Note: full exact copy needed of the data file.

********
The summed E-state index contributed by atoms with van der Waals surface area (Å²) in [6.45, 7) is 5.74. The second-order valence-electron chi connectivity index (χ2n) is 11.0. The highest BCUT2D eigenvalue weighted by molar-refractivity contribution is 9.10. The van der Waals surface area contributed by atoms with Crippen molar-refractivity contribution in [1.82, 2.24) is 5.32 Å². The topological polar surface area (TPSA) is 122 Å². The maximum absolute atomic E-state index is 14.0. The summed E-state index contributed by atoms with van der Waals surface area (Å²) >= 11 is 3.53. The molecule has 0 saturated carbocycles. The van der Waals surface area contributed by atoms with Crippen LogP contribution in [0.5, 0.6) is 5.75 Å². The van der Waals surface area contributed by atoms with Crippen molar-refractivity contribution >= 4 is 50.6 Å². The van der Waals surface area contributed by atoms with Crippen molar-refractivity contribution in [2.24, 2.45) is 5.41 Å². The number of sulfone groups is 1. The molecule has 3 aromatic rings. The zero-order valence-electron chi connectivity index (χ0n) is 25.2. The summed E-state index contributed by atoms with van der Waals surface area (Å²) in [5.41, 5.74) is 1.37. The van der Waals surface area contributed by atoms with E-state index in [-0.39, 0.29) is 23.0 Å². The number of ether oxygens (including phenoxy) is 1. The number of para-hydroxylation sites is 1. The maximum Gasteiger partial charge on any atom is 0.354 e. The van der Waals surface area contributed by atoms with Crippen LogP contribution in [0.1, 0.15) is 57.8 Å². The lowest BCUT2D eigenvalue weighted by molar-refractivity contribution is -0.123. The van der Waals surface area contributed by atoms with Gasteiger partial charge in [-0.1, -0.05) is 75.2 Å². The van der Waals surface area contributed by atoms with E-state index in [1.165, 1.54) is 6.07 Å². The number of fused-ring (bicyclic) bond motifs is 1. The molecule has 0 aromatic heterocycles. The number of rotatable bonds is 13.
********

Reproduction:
The summed E-state index contributed by atoms with van der Waals surface area (Å²) in [6.45, 7) is 5.74. The second-order valence-electron chi connectivity index (χ2n) is 11.0. The highest BCUT2D eigenvalue weighted by molar-refractivity contribution is 9.10. The van der Waals surface area contributed by atoms with Crippen molar-refractivity contribution in [1.82, 2.24) is 5.32 Å². The topological polar surface area (TPSA) is 122 Å². The maximum absolute atomic E-state index is 14.0. The summed E-state index contributed by atoms with van der Waals surface area (Å²) >= 11 is 3.53. The molecule has 0 saturated carbocycles. The van der Waals surface area contributed by atoms with Crippen LogP contribution in [0.5, 0.6) is 5.75 Å². The van der Waals surface area contributed by atoms with Crippen molar-refractivity contribution >= 4 is 50.6 Å². The van der Waals surface area contributed by atoms with Crippen molar-refractivity contribution in [2.24, 2.45) is 5.41 Å². The number of sulfone groups is 1. The molecule has 3 aromatic rings. The zero-order valence-electron chi connectivity index (χ0n) is 25.2. The summed E-state index contributed by atoms with van der Waals surface area (Å²) in [5.41, 5.74) is 1.37. The van der Waals surface area contributed by atoms with E-state index in [-0.39, 0.29) is 23.0 Å². The number of ether oxygens (including phenoxy) is 1. The number of para-hydroxylation sites is 1. The maximum Gasteiger partial charge on any atom is 0.354 e. The van der Waals surface area contributed by atoms with Crippen LogP contribution in [0.1, 0.15) is 57.8 Å². The lowest BCUT2D eigenvalue weighted by molar-refractivity contribution is -0.123. The van der Waals surface area contributed by atoms with Gasteiger partial charge in [-0.1, -0.05) is 75.2 Å². The van der Waals surface area contributed by atoms with E-state index in [1.165, 1.54) is 6.07 Å². The number of fused-ring (bicyclic) bond motifs is 1. The molecule has 0 aromatic heterocycles. The number of rotatable bonds is 13.